Housing crisis

Are tiny homes the answer to the affordable housing crisis?

TAMPA, Fla. — Mathis McGriff, 64, joined the Navy in 1976 and remembers traveling the world.

“Mainly Europe, Spain, Portugal, Africa, France,” he named the places where he was deployed.

The Sulfur Springs native has fallen on hard times and now lives in a men’s shelter in East Tampa.

“Better than living on the street or on a sidewalk,” he said.

Mathis is also blind in one eye.

“I have glaucoma and it’s been going on for about 5-6 years now,” McGriff said.

His eyesight is deteriorating, making his need for permanent housing more urgent.

“You go to different places and you start hitting a wall and you don’t know where you’re going,” he said.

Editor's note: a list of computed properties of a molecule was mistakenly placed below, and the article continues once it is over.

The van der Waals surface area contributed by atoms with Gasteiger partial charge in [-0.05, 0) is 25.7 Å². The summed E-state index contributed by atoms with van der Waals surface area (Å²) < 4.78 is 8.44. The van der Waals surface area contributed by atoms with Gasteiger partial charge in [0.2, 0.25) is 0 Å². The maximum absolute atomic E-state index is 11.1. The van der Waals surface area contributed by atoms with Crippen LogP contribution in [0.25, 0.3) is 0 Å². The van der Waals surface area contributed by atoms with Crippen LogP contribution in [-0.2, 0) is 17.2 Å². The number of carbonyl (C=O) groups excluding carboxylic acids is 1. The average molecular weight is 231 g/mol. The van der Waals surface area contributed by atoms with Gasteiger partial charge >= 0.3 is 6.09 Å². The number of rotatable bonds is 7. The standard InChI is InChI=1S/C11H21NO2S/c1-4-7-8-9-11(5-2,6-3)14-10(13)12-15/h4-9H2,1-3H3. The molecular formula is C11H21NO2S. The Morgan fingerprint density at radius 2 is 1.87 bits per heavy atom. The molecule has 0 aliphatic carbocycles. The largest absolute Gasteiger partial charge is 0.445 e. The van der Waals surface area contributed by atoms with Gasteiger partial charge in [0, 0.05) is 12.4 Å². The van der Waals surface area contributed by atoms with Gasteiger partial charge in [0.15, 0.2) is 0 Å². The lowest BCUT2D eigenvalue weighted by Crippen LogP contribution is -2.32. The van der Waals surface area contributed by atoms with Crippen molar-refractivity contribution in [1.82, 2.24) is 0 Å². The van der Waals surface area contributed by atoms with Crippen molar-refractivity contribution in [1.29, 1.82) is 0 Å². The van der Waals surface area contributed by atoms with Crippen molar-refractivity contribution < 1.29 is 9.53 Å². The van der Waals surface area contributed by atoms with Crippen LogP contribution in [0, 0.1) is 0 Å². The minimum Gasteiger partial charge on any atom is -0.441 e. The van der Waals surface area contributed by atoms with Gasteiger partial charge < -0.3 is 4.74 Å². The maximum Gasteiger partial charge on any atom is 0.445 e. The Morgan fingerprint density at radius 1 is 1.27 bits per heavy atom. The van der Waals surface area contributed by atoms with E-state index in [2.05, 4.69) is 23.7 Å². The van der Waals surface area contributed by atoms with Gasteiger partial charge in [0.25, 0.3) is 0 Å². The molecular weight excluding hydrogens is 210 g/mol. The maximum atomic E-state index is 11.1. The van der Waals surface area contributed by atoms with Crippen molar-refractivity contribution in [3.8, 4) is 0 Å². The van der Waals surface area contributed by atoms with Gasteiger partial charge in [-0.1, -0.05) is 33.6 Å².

He is on a waiting list for the Tiny Home Village for Veterans Events.

The $500,000 project is the brainchild of Dr. Mark Jones Sr., founder of Manifestations Worldwide Inc.

The City of Tampa has approved the rezoning of this East Lake Avenue property to pave the way for 10 small homes.

Once built, the rent for these tiny houses would be around $900.

There were delays in the build process, but because of the same supply chain issues we all faced.

According to Dr. Jones, the demand for affordable housing should inspire other organizations to consider this model.

“We don’t need to profit from these kinds of projects,” he said. “We just need growth to pay for itself. We just need affordable housing projects so we can meet needs and also create comprehensive services, especially for our veterans.”